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Badrunnessa Khatoon Vs. Income-tax Officer and ors. - Court Judgment

LegalCrystal Citation
SubjectDirect Taxation
CourtKolkata High Court
Decided On
Case NumberMatter No. 241 of 1976
Judge
Reported in82CWN477,[1980]123ITR870(Cal)
ActsConstitution of India - Article 226; ;Income Tax Act, 1961 - Sections 144, 147 and 231; ;Indian Income Tax Act, 1922 - Section 29
AppellantBadrunnessa Khatoon
Respondentincome-tax Officer and ors.
Appellant AdvocateT.P. Mukherjee and ;Rahul Das, Advs.
Respondent AdvocateAjit Sengupta, Adv.
Cases ReferredE. Alfred v. First Addl.
Excerpt:
- .....195-7-58, 1962-63 and 1966-67.2. the main grievance of the petitioner was that there was no demand notice served upon the petitioner or upon the assessee for initiating the proceedings for recovery of taxes. it was contended that unless and until an assessee was in default or deemed to be in default, certificate could not be forwarded for the recovery of the demand in respect of any amount. it was further urged in this case that there was no notice of demand served upon the petitioner. in support of the proposition that without service of any demand notice the assessee could not be treated to be in default or deemed to be in default, learned advocate for the petitioner sought reliance on several authorities. in my opinion, this position is well accepted that before the certificate.....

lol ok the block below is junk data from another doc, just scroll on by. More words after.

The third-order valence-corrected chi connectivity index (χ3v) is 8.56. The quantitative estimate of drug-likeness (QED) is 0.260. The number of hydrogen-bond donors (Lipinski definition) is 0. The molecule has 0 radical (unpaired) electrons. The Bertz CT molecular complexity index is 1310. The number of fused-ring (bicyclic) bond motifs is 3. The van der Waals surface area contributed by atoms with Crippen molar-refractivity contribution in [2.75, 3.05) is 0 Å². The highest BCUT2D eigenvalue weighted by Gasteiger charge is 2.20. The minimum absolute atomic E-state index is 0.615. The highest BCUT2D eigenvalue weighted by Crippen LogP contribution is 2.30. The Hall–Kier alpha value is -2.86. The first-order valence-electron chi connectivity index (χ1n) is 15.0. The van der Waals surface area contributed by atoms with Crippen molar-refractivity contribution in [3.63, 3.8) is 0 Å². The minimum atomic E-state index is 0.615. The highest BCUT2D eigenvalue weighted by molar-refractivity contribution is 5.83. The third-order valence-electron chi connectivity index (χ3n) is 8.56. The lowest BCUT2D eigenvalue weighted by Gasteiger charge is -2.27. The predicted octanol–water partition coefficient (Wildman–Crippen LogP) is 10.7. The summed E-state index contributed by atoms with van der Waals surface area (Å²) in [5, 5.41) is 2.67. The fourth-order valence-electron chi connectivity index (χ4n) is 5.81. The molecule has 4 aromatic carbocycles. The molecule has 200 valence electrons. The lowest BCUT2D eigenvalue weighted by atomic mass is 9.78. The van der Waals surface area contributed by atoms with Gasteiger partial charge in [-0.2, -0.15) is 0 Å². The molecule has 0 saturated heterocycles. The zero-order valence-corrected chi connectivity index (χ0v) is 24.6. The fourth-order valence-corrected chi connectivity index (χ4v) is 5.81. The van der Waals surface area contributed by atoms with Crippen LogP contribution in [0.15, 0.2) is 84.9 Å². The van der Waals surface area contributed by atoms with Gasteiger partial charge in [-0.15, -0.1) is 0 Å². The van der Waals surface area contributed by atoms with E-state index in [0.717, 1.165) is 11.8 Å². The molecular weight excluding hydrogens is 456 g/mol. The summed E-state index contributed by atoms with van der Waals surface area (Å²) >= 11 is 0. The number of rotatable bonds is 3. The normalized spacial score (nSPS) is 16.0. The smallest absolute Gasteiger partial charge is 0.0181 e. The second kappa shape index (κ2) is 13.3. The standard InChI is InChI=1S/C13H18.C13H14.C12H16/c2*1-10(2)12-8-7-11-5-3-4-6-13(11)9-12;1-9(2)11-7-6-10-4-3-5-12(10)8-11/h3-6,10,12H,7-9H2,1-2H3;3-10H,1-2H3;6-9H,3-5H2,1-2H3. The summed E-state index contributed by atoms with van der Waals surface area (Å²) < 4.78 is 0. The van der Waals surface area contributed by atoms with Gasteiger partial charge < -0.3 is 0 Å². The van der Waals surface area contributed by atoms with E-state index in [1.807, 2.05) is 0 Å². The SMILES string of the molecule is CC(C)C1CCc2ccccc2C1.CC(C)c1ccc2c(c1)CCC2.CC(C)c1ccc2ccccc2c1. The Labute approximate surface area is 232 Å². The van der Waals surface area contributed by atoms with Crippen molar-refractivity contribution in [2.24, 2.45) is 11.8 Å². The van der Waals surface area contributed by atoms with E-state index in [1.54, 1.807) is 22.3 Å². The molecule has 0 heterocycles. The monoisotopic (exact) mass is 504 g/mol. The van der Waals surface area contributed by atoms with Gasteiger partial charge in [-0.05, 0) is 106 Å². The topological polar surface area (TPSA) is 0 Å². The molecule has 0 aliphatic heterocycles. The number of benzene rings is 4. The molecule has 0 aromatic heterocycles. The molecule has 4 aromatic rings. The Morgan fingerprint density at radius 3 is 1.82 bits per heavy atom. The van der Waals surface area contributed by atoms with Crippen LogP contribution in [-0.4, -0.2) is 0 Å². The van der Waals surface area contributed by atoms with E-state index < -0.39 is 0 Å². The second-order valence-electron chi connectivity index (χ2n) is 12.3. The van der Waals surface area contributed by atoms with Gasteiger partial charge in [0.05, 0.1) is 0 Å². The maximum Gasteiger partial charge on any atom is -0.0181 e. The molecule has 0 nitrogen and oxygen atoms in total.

Judgment:

Sabyasachi Mukharji, J.

1. Nawab Musharaff Hussain had considerable properties. He died in 1966. He died leaving behind him two daughters, namely, the petitioner herein and one Kamrunnessa Khatoon. The said Kamrunnessa Khatoonhad died in 1976. According to the petitioner the said Nawab Musharaff Hussain did not leave any property or asset at the time of his death. The wife of Nawab Hussain, Begum Faizunnessa Khatoon, had died in 1962. But the case of the revenue authority is that there was an association of persons consisting of Begum Faizunnessa Khatoon, Nawabjadi Kamrunnessa Khatoon, Nawabjadi Badrunnessa Khatoon, the present petitioner herein, and Nawab Mushraff Hussain. This association of persons, according to the revenue, was assessed to tax for several years. Indeed, they were assessed to tax for 1952-53, 1961-62, 1954-55, 1955-56, 1956-57, 1957-58, 1962-63 and 1966-67. I am, however, not concerned in this application under Article 226 of the Constitution with any attempt for recovery on account of the tax dues for the assessment years 1952-53 and 1961-62. In this application under Article 226 of the Constitution, the petitioner challenges the recovery proceedings in respect of the assessment years 1954-55, 1955-56, 1956-57, 195-7-58, 1962-63 and 1966-67.